Posted on: 14/06/2016
The UK Government should bring forward its target of phasing out coal-fired power stations from 2025 to at least 2023, according to a think tank.
The Bright Blue liberal conservative group commissioned Aurora Energy Research to look at whether phasing out coal earlier than currently planned would affect the UK’s energy security.
Aurora concluded that coal could be removed from the energy mix without affecting security of supply because there will still be time to commissioned replacement gas-fired power stations.
The research was carried out using stress tests under three scenarios, from “high stress” to “low stress”.
Based on the report, Bright Blue has made a series of policy recommendations, including that the UK Government should:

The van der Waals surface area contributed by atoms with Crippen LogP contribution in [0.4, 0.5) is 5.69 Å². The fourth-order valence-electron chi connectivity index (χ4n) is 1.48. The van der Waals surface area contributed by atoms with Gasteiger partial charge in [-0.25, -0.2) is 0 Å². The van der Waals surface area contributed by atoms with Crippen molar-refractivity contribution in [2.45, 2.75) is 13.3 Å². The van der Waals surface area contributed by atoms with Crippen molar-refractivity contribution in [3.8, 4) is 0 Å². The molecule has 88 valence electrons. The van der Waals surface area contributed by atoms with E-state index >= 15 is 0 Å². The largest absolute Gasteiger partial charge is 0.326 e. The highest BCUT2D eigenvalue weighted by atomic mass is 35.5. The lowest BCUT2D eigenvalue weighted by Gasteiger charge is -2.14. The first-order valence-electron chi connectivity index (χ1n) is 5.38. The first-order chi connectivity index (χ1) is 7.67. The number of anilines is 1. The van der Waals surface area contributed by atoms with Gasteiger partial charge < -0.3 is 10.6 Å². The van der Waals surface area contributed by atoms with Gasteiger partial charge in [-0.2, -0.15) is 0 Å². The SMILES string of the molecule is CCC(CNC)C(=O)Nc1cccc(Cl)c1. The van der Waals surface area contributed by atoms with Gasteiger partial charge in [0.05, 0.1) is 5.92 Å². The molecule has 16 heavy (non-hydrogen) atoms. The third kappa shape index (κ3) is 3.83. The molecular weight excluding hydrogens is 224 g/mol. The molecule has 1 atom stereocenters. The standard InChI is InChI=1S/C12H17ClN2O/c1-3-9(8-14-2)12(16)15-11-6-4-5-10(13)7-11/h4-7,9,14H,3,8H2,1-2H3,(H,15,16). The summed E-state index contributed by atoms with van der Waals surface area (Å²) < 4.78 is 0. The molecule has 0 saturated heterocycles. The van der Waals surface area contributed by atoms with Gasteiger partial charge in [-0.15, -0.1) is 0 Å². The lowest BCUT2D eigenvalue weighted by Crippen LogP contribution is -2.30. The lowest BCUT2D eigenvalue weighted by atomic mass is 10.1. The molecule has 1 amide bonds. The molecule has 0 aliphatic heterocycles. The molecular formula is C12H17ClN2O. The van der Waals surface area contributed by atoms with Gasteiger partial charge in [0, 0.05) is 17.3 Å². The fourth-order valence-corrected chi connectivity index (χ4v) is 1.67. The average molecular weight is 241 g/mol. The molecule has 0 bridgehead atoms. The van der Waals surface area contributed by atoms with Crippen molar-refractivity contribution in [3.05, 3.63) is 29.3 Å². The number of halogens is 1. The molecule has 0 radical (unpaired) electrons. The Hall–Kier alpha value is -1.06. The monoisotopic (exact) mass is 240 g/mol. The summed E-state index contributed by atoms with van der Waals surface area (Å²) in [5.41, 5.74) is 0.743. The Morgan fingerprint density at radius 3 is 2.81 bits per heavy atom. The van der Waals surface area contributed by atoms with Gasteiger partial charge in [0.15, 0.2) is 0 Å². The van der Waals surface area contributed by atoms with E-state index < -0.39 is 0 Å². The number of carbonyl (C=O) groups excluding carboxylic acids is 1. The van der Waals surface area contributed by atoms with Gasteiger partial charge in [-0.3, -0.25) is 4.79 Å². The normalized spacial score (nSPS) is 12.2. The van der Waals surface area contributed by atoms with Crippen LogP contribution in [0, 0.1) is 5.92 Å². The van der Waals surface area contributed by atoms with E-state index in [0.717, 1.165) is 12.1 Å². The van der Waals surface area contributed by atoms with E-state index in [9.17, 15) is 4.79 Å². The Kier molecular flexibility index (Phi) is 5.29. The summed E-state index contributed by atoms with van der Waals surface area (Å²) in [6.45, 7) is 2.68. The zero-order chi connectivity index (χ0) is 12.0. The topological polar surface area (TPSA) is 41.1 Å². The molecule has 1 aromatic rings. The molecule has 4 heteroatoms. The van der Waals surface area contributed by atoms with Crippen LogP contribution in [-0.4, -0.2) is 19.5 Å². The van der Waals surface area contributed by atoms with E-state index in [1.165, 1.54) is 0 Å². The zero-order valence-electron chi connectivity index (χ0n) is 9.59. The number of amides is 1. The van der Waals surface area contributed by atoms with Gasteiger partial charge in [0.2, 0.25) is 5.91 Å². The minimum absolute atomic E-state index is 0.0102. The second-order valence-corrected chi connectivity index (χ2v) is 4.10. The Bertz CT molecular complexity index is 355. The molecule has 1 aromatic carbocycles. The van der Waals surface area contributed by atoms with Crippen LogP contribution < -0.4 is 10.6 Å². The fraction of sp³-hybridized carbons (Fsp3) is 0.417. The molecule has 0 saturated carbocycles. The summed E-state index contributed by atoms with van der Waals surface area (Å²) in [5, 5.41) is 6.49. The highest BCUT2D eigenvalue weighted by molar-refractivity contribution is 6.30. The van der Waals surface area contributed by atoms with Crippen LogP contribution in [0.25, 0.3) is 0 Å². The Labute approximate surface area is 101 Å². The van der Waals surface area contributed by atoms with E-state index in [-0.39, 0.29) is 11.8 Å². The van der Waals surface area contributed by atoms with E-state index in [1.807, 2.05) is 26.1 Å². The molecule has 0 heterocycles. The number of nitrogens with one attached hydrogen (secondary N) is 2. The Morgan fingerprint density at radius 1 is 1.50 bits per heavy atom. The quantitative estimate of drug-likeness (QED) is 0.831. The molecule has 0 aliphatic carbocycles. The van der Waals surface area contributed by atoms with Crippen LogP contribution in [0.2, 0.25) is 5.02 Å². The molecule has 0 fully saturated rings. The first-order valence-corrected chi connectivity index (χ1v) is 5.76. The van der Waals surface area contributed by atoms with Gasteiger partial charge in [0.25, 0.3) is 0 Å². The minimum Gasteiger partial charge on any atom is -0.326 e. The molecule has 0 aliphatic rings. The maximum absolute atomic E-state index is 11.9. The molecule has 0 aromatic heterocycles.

- introduce an emissions performance standard to phase out coal and bring forward the deadline from 2025 to at least 2023;
- encourage renewables and interconnection, as well as storage, demand side response (DSR) and energy efficiency to ensure a “low stress” scenario;
- use renewables as a “Plan B” to fill the gap if the Hinkley Point C nuclear power station isn’t built;
- and promote the international phasing out of coal.
Ben Caldecott, an Associate Fellow at Bright Blue and the author of the report, said: “Despite what some exaggerated claims suggest, coal phase out even under a ‘high stress’ scenario, will not result in the lights going out.
“Our analysis shows the significant benefits for pollution and system security of further encouraging renewables, interconnection, storage, DSR and energy efficiency.”
Former Energy Minister Lord Greg Barker, now an advisory board member of Bright Blue’s Green Conservatism project, added: “The Government should heed the recommendations, give investors even greater certainty and with that, put UK plc firmly at the forefront of the global drive for clean and smart energy technologies.”
> Download the report